Vadim Smirnov
Vadim Smirnov

That one thing I regret about my CSS code

10 October, 2021 - 4 min read

The tech world evolves in a tremendously fast manner, and so do design trends. When teams are working hard to deliver beautiful applications, they are making sure that expectations meet reality.

While doing that, engineers have to work with default browser behavior like the topic of this article - outline.

When trying to deliver a great user experience, it's easy to get distracted and start paying less attention to details and not realizing why these default elements are implemented in the first place.

I was this engineer, and the goal of this article is to raise awareness around accessibility and explain that you should keep the outline for your projects even if it doesn't fit the look and feel of your application.

What is an outline?

As the name implies, the outline is an outside line around the HTML element.

The first look feels pretty close to a border property, but there are some essential differences in technical aspects and in mindset in general.

The outline is not visible if the element is not focused. The idea behind this property is to indicate that the component can be focused on folks using the keyboard only to navigate through your application or have a visual impairment.

Some of the technical differences between outline and border are:

  • you can not modify the edges of the outline . it operates as a single unit
  • outline does not take any space and does not affect other elements and layout in general

For more information, you can check the MDN spec about the outline.

Why should outline stay?

The outline has a very simple look and doesn't fit most of the modern minimalistic design concepts. That's why you can quite often find that engineers write a set of styles to hide it and keep the indication that the element is clickable.

.my-fancy-looking-button {
	outline: none; /* Hide the outline */
	cursor: pointer; /* Add the pointing cursor when hovering the element */
}

From the first look, that might feel like a valid solution, but the reality is that it's not.

When hiding the outline, you have a couple of adverse outcomes, the accessibility of your application gets worst, and navigation with keyboard only is getting trickier.

Accessibility issue

Different groups of users need the outline to understand how they can navigate through your website.

We all are different, and a good project should aim to be accessible for everyone. In my honest opinion, a project with great attention to accessibility is better than a minimalistic clean-looking application that is convenient for a specific user group only.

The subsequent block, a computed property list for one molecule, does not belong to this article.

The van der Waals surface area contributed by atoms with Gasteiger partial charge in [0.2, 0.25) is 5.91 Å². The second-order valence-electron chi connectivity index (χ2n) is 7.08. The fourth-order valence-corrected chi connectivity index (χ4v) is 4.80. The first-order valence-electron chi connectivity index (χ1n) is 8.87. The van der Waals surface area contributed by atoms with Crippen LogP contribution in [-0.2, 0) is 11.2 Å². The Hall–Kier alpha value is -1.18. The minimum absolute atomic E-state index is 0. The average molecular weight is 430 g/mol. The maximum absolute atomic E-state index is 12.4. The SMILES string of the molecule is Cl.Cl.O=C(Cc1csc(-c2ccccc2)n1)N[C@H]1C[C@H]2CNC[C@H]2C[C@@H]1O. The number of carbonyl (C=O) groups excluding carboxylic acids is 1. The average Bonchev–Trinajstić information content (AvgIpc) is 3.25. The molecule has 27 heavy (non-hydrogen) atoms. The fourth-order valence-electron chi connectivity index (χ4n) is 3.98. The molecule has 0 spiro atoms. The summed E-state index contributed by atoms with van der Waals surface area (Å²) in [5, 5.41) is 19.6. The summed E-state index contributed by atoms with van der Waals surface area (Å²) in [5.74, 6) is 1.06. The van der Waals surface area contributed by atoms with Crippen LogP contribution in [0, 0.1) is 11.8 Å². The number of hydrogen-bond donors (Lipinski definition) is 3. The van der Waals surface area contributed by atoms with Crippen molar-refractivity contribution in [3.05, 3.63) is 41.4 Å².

I deliberately didn't use the phrase "sacrificing the great design for the best" because making an application more accessible is never a sacrifice.

Caring about people should never be a negative aspect!

Keyboard navigation issue

Many users prefer to navigate through websites quickly. An outline is a fantastic feature that can help with that.

Creators want their applications to look beautiful, but sadly, it affects how specific projects help solve some problems quickly and conveniently.

Here you can find a gif that shows the navigation using the Tab key.

What if you still want to remove an outline?

I believe that this should not be an option, but if you still decide to remove an outline, there is an accessible way of doing that.

Steve Faulkner's article covers the way of removing the outline and keeping your application accessible.

Suppose you are ready to add a third-party library to your application. In that case, you can use the remove-focus-outline npm package created by Lindsay Evans, which implements the idea described in the article.

Conclusion

This topic is not new, and I am happy if it is not needed since your application is accessible for different users. Sadly I still can see engineers sacrificing accessibility for an excellent design. That's why I decided to give some attention to a topic that can help you build projects that can help more users find it useful.

I was an engineer who was not paying attention to this specific point, and hopefully, this article can help more people to improve their applications.

Keep the great work, and stay tuned!